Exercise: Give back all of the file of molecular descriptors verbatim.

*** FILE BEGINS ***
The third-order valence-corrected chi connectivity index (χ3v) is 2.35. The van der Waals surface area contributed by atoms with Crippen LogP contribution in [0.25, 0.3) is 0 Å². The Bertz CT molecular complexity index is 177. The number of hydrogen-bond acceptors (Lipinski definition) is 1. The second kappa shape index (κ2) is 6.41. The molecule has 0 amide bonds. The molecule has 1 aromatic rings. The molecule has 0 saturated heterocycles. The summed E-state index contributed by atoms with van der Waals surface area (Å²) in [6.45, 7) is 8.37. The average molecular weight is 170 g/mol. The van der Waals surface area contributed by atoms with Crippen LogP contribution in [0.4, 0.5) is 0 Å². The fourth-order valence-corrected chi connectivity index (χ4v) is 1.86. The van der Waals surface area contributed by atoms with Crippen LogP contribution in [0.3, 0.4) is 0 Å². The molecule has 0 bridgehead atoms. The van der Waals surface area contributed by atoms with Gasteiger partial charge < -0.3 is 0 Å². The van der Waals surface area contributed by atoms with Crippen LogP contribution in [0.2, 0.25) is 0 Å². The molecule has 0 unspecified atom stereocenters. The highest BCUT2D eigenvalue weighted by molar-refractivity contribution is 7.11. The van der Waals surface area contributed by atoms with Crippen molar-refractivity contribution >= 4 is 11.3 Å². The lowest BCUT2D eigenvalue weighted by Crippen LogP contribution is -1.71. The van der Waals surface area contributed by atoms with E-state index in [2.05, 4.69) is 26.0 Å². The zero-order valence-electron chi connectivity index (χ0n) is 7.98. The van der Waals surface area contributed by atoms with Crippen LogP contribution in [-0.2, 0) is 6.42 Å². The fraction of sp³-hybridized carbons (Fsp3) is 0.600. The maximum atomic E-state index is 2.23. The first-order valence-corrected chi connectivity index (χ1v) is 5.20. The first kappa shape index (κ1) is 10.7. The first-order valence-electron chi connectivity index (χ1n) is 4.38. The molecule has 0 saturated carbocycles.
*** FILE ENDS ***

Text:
The third-order valence-corrected chi connectivity index (χ3v) is 2.35. The van der Waals surface area contributed by atoms with Crippen LogP contribution in [0.25, 0.3) is 0 Å². The Bertz CT molecular complexity index is 177. The number of hydrogen-bond acceptors (Lipinski definition) is 1. The second kappa shape index (κ2) is 6.41. The molecule has 0 amide bonds. The molecule has 1 aromatic rings. The molecule has 0 saturated heterocycles. The summed E-state index contributed by atoms with van der Waals surface area (Å²) in [6.45, 7) is 8.37. The average molecular weight is 170 g/mol. The van der Waals surface area contributed by atoms with Crippen LogP contribution in [0.4, 0.5) is 0 Å². The fourth-order valence-corrected chi connectivity index (χ4v) is 1.86. The van der Waals surface area contributed by atoms with Crippen LogP contribution in [0.3, 0.4) is 0 Å². The molecule has 0 bridgehead atoms. The van der Waals surface area contributed by atoms with Gasteiger partial charge < -0.3 is 0 Å². The van der Waals surface area contributed by atoms with Crippen LogP contribution in [0.2, 0.25) is 0 Å². The molecule has 0 unspecified atom stereocenters. The highest BCUT2D eigenvalue weighted by molar-refractivity contribution is 7.11. The van der Waals surface area contributed by atoms with Crippen molar-refractivity contribution >= 4 is 11.3 Å². The lowest BCUT2D eigenvalue weighted by Crippen LogP contribution is -1.71. The van der Waals surface area contributed by atoms with E-state index in [2.05, 4.69) is 26.0 Å². The zero-order valence-electron chi connectivity index (χ0n) is 7.98. The van der Waals surface area contributed by atoms with Crippen LogP contribution in [-0.2, 0) is 6.42 Å². The fraction of sp³-hybridized carbons (Fsp3) is 0.600. The maximum atomic E-state index is 2.23. The first-order valence-corrected chi connectivity index (χ1v) is 5.20. The first kappa shape index (κ1) is 10.7. The first-order valence-electron chi connectivity index (χ1n) is 4.38. The molecule has 0 saturated carbocycles.